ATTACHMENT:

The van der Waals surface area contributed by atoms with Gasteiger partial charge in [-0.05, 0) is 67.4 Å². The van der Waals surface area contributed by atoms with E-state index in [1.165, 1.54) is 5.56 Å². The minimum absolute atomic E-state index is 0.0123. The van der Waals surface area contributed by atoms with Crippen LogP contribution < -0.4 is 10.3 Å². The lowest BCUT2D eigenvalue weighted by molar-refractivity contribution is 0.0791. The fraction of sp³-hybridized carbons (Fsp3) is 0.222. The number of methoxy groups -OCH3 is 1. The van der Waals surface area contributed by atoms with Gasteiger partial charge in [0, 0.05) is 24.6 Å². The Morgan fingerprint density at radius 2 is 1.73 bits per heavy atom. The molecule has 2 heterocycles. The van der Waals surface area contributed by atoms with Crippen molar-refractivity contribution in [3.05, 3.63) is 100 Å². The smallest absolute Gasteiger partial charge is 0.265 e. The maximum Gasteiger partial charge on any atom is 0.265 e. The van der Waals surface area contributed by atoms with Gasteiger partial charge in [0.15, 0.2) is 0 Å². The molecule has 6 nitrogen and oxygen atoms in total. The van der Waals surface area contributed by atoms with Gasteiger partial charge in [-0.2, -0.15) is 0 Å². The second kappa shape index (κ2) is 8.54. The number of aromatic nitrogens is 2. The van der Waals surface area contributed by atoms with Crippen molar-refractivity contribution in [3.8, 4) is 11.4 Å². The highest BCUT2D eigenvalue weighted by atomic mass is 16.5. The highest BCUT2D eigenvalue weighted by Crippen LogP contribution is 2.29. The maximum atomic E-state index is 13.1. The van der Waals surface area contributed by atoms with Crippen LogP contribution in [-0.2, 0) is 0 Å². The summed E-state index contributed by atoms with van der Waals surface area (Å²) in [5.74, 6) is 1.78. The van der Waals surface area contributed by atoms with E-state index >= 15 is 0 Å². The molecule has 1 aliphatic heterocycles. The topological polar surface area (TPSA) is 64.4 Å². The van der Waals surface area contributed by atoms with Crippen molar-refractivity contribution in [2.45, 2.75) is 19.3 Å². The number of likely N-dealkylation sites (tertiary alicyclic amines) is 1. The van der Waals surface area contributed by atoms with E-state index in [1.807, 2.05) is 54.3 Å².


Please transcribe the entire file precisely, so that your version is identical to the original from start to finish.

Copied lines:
The van der Waals surface area contributed by atoms with Gasteiger partial charge in [-0.05, 0) is 67.4 Å². The van der Waals surface area contributed by atoms with E-state index in [1.165, 1.54) is 5.56 Å². The minimum absolute atomic E-state index is 0.0123. The van der Waals surface area contributed by atoms with Crippen LogP contribution < -0.4 is 10.3 Å². The lowest BCUT2D eigenvalue weighted by molar-refractivity contribution is 0.0791. The fraction of sp³-hybridized carbons (Fsp3) is 0.222. The number of methoxy groups -OCH3 is 1. The van der Waals surface area contributed by atoms with Gasteiger partial charge in [0, 0.05) is 24.6 Å². The Morgan fingerprint density at radius 2 is 1.73 bits per heavy atom. The molecule has 2 heterocycles. The van der Waals surface area contributed by atoms with Crippen molar-refractivity contribution in [3.05, 3.63) is 100 Å². The smallest absolute Gasteiger partial charge is 0.265 e. The maximum Gasteiger partial charge on any atom is 0.265 e. The van der Waals surface area contributed by atoms with Gasteiger partial charge in [0.15, 0.2) is 0 Å². The molecule has 6 nitrogen and oxygen atoms in total. The van der Waals surface area contributed by atoms with Gasteiger partial charge in [-0.2, -0.15) is 0 Å². The second kappa shape index (κ2) is 8.54. The number of aromatic nitrogens is 2. The van der Waals surface area contributed by atoms with Crippen molar-refractivity contribution in [3.8, 4) is 11.4 Å². The highest BCUT2D eigenvalue weighted by atomic mass is 16.5. The highest BCUT2D eigenvalue weighted by Crippen LogP contribution is 2.29. The maximum atomic E-state index is 13.1. The van der Waals surface area contributed by atoms with Crippen LogP contribution in [-0.2, 0) is 0 Å². The summed E-state index contributed by atoms with van der Waals surface area (Å²) in [5.74, 6) is 1.78. The van der Waals surface area contributed by atoms with E-state index >= 15 is 0 Å². The molecule has 1 aliphatic heterocycles. The topological polar surface area (TPSA) is 64.4 Å². The van der Waals surface area contributed by atoms with Crippen molar-refractivity contribution in [2.45, 2.75) is 19.3 Å². The number of likely N-dealkylation sites (tertiary alicyclic amines) is 1. The van der Waals surface area contributed by atoms with E-state index in [1.807, 2.05) is 54.3 Å².